# Finding groups $H$ for which there exists surjective homomorphisms $f:D_4 \rightarrow H$?

How can I find out for which groups $H$ there exists surjective homomorphisms $f: D_4 \rightarrow H$?

$D_4$ is the dihedral group of the square.

I have a theorem that says that there exists such surjective homomorphism, where $N$, which is a normal subgroup of $D_4$, is its kernel.

Can I use this?

• The image in $H$ under any homomorphism of $D_4$ must isomorphic to $D_4/N$ for some normal subgroup $N$ of $D_4$. (This is essentially the content of the theorem you have, correct?) This leads quickly the list of possible $H$ such that $f$ is surjective. – Justin Benfield Jun 12 '16 at 10:25
• @JustinBenfield Yes. – mavavilj Jun 12 '16 at 10:32

Of course you can use that, together with the fact that it must be $\;|H|=1,2,4,8\;$ and the knowledge of all the normal subgroups of $\;D_4\;$ you get all possible candidates.

For example, you have one unique normal subgroup of order $\;2\;$ , which is also the group's center (= the commutator subgroup, in this particular case), but three normal subgroups of order four...

Yes, your approach is correct. By the fundamental isomorphism theorem, if $f$ is such a morphism, then $\dfrac {D_4} {\ker f} \simeq \text{range } f$, and since $f$ is surjective, this means $\dfrac {D_4} {\ker f} \simeq H$.

Conversely, if $N$ is a normal subgroup of $D_4$, then the natural canonical projection $\pi : D_4 \to \dfrac {D_4} N, \ \pi (x) = \hat x$ is surjective.

Therefore, listing all groups to which you can find surjective morphisms from $D_4$ is synonymous to listing all normal subgroups of $D_4$. Assuming $D_4 = \langle R, F \mid R^4 = F^2 = (RF)^2 = 1 \rangle$, these are:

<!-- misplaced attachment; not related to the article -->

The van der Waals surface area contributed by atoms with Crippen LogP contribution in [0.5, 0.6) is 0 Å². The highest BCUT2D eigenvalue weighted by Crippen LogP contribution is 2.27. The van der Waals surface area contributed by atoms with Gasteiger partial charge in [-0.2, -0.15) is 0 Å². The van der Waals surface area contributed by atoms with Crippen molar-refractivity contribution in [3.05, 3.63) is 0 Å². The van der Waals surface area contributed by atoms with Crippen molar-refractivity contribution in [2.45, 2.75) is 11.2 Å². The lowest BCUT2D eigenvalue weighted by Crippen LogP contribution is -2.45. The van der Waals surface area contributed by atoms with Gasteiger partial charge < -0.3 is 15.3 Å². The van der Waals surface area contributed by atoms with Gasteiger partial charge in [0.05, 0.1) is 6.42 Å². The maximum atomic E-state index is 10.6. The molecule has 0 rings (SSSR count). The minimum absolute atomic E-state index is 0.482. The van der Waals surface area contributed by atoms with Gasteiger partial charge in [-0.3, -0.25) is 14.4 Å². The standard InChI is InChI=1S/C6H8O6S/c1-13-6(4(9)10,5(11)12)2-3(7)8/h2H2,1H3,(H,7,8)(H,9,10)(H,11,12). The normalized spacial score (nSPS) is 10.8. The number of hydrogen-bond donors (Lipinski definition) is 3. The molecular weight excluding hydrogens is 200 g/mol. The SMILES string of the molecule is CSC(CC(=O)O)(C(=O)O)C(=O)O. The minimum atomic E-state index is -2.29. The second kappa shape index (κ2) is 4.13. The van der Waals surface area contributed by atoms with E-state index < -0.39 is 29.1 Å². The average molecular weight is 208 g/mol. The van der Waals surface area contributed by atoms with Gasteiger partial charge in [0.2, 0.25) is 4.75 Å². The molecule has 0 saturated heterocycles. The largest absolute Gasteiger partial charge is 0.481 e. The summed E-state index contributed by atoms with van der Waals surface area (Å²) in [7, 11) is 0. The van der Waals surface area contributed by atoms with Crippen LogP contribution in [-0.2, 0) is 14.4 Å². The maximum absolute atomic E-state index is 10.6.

• the trivial subgroups $1$ and $D_4$
• $\{1, R^2\}$
• $\langle R^2, F \rangle$
• $\langle R^2, RF \rangle$

Factoring $D_4$ through the subgroups listed above will yield all the possible groups $H$ that you are looking for.

• A more detailed description of the normal subgroups of dihedral groups: math.stackexchange.com/questions/595884/…. – Alex M. Jun 12 '16 at 10:38
• What is $\hat x$ in $\pi (x) = \hat x$? My notes claim that $\pi(x)=Nx$ could be a surjective homomorphism, where $N$ is a normal subgroup. – mavavilj Jun 12 '16 at 11:02
• I also don't understand the "surjective morphisms from $D_4$ is synonymous to listing all normal subgroups of $D_4$.". How are the normal subgroups equal to $\frac{D_4}{N}$? – mavavilj Jun 12 '16 at 11:05
• @mavavilj: $\hat x$ is another notation for $Nx$. And no, the normal subgroups are not equal to $\frac {D_4} N$, nobody said that! What I said is that listing all the possible values of $\frac {D_4} N$ is synonymous to listing all the possible values of $N$ - which is what I have done. – Alex M. Jun 12 '16 at 11:18
• I don't understand how's that synonymous. Rather, that one must first find the normal subgroups, then $\frac{D_4}{N}$ using them. – mavavilj Jun 12 '16 at 11:19